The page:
The Australian government is taking a gamble by pressing pause on its formal complaint against China’s hefty tariffs on barley at the 11th hour.
But ministers appear to see this as a risk worth taking in the hope of solving one of the most intractable elements of the wider dispute between Australia and its largest trading partner.
The move, announced on Tuesday, offers China an off-ramp to quietly dismount from its 80% tariffs on Australian barley that were due to be scrutinised by a public ruling by a World Trade Organization dispute panel within weeks.
The possibility of solving the barley dispute has both symbolic and practical importance.
The symbolic significance is that the Chinese commerce ministry’s May 2020 barley announcement was seen as the first step in a wider series of actions against Australian export sectors. These measures were rolled out at the height of the diplomatic rupture with the then Morrison government, which attracted Beijing’s ire by calling for an investigation into the origins of Covid.
But it also has practical importance, because China had previously been the largest export market for Australian barley. The value of such trade averaged about $1.2bn a year between 2014-15 and 2018-19. At the peak in 2016-17, China imported 5.9m tonnes of barley from Australia.
Briefings to the former Australian government noted the steep tariffs had “effectively eliminated Australian barley as a feasible option for Chinese importers” and basically ended the trade overnight.
The Chinese government, for its part, argued that Australia had unfairly subsidised the barley sector and dumped the product cheaply on the Chinese market, causing “material injury” to the domestic barley industry. This sparked an Australian complaint to the WTO that was about to reach its culmination.
The WTO dispute panel was due to hand over its confidential final report to the Australian and Chinese governments by 31 March, and this was expected to be shared with other countries three weeks later.
We don’t know what the panel was about to rule, but the trade minister, Don Farrell, told the ABC’s Landline program on 12 February he believed Australia had “a very strong case”.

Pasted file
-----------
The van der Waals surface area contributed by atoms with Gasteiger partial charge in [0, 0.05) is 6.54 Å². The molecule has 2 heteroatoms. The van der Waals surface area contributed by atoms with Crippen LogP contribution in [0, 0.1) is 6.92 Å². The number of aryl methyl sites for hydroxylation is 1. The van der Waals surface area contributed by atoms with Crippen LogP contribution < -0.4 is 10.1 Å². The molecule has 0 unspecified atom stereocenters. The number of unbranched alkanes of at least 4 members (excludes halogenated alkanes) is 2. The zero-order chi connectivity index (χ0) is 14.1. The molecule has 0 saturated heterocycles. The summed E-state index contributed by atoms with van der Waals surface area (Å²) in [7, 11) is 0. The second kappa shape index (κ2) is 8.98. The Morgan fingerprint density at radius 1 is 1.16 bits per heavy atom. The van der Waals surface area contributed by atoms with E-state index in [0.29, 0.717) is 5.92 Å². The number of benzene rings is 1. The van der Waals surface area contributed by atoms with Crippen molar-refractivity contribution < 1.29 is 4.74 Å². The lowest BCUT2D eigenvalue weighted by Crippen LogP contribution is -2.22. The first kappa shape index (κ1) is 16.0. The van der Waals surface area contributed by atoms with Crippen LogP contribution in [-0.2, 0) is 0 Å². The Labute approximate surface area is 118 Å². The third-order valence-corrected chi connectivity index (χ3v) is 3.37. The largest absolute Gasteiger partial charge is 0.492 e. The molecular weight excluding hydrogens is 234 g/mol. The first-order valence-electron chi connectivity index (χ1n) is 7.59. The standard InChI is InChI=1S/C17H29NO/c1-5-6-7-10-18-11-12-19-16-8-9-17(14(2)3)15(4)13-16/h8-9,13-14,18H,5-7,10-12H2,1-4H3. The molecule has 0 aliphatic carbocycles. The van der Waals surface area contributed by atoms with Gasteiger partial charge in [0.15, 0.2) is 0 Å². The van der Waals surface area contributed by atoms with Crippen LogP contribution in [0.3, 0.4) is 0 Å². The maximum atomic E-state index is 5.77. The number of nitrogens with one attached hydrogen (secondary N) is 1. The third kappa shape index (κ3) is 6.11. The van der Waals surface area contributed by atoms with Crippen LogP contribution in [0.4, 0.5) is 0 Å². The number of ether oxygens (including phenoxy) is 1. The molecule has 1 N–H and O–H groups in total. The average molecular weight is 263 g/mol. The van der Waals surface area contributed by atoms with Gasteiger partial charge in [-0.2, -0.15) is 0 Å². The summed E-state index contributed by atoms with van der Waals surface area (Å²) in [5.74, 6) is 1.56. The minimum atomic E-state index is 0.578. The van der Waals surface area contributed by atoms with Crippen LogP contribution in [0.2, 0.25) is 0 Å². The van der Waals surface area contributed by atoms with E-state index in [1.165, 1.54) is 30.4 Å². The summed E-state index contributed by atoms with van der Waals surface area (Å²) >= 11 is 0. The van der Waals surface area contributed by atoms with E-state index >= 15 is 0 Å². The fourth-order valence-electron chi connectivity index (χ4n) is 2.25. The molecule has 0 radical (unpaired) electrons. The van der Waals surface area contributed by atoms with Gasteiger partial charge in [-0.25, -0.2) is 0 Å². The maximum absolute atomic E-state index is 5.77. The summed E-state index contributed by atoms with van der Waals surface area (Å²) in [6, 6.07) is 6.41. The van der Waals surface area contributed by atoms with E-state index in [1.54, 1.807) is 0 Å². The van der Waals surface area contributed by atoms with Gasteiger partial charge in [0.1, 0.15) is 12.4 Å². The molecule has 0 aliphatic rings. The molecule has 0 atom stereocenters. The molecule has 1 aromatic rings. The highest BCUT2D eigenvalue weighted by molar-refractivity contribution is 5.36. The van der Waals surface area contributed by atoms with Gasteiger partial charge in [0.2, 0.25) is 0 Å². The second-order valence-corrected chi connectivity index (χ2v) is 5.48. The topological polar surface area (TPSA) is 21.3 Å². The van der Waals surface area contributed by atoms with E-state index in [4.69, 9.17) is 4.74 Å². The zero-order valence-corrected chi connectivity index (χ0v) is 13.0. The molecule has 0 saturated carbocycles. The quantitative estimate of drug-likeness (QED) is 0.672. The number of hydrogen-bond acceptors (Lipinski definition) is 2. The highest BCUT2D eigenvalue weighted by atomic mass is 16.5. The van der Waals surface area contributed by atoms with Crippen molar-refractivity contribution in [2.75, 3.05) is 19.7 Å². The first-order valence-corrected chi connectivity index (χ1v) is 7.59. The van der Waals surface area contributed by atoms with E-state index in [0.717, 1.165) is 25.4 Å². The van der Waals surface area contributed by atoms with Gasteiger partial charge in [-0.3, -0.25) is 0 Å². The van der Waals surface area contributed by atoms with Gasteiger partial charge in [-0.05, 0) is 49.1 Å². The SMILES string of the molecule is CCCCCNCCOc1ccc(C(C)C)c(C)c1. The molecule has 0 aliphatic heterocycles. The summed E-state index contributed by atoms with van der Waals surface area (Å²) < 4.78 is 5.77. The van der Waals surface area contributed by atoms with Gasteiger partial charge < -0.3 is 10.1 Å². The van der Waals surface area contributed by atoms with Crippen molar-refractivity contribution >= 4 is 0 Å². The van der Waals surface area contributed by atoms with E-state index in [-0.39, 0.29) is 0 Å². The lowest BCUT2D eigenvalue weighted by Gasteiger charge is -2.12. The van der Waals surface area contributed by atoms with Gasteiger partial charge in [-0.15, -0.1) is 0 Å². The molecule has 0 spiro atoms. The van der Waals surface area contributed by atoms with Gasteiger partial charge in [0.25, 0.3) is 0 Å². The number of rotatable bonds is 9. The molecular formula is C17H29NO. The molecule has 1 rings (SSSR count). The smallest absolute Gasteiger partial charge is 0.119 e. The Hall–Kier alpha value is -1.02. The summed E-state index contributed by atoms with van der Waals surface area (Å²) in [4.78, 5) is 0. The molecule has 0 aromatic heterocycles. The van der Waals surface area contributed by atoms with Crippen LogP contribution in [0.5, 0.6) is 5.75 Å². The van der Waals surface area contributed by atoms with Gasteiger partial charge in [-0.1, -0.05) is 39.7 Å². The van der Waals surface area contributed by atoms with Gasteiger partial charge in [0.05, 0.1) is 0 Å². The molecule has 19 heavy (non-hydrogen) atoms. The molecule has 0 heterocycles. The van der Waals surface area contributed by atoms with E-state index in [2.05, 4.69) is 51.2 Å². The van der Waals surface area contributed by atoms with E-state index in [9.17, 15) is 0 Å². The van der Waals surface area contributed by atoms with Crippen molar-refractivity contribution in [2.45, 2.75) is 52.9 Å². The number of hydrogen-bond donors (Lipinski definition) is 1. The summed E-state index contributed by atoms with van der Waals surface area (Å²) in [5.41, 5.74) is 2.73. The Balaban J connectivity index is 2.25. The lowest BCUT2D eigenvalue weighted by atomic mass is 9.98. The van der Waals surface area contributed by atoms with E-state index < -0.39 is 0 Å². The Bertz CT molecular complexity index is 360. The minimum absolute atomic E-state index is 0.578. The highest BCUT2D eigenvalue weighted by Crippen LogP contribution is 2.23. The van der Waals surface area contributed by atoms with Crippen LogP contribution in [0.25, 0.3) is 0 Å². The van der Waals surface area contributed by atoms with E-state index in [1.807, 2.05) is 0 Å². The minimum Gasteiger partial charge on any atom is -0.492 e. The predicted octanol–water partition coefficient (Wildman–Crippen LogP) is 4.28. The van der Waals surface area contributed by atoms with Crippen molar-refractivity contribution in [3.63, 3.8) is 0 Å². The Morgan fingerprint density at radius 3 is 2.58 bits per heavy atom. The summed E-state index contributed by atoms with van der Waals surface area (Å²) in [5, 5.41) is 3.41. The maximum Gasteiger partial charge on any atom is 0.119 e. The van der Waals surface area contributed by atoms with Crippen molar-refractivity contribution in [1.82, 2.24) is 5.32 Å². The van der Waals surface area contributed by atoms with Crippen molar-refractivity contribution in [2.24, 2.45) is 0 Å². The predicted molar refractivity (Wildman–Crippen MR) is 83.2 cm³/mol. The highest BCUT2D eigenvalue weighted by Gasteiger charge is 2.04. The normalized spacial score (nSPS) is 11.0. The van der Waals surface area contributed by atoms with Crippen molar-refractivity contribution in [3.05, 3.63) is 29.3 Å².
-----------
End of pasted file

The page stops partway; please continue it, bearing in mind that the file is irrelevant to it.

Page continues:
Australia has suspended the WTO dispute process in return for China agreeing to “undertake an expedited review” of the barley tariffs over the next three to four months.
If China’s promised review ends with the decision Australia wants – to axe the tariffs – then the WTO process ends without a ruling. That may well be helpful for Beijing, sparing it the possibility of a negative ruling that it probably would have appealed against.
Tuesday’s deal involves a level of political risk for the Australian government, given that there is no guarantee China ends up walking away from the tariffs. The Coalition has already declared that Australia should expect nothing less than “the complete and unconditional removal of tariffs on Australian barley and wine”.
But if China digs in, Australia has made clear that it will simply request the WTO dispute restart at the point where it was paused.
This fits neatly with the Albanese government’s approach to pursue “constructive” dialogue with China, lowering some of the temperature of the public debate without making any policy concessions. The foreign affairs minister, Penny Wong, does not call this a “reset” – because that implies a policy shift – but has been making the case that China and Australia should navigate their enduring differences “wisely”.
Farrell and Wong hope the barley process sets a template for ending the wine tariffs later this year, which are also subject to a WTO challenge. Many of the other trade actions that Beijing has started to roll back – such as restrictions on Australian coal and timber – were introduced quietly in 2020 and likewise could quietly be dropped.
Tuesday’s announcement also shows that despite renewed complaints about the Aukus nuclear-powered submarine plan, the Chinese government has not fundamentally altered its current goal of lowering the temperature with Australia, as it is also seeking to do with other countries including in Europe.
It doesn’t mean there will be no tensions, but Australia’s security policies were already factored in to Beijing’s calculations when it ended the two-year freeze on ministerial and leader-level talks after last year’s election.
Source : Guardian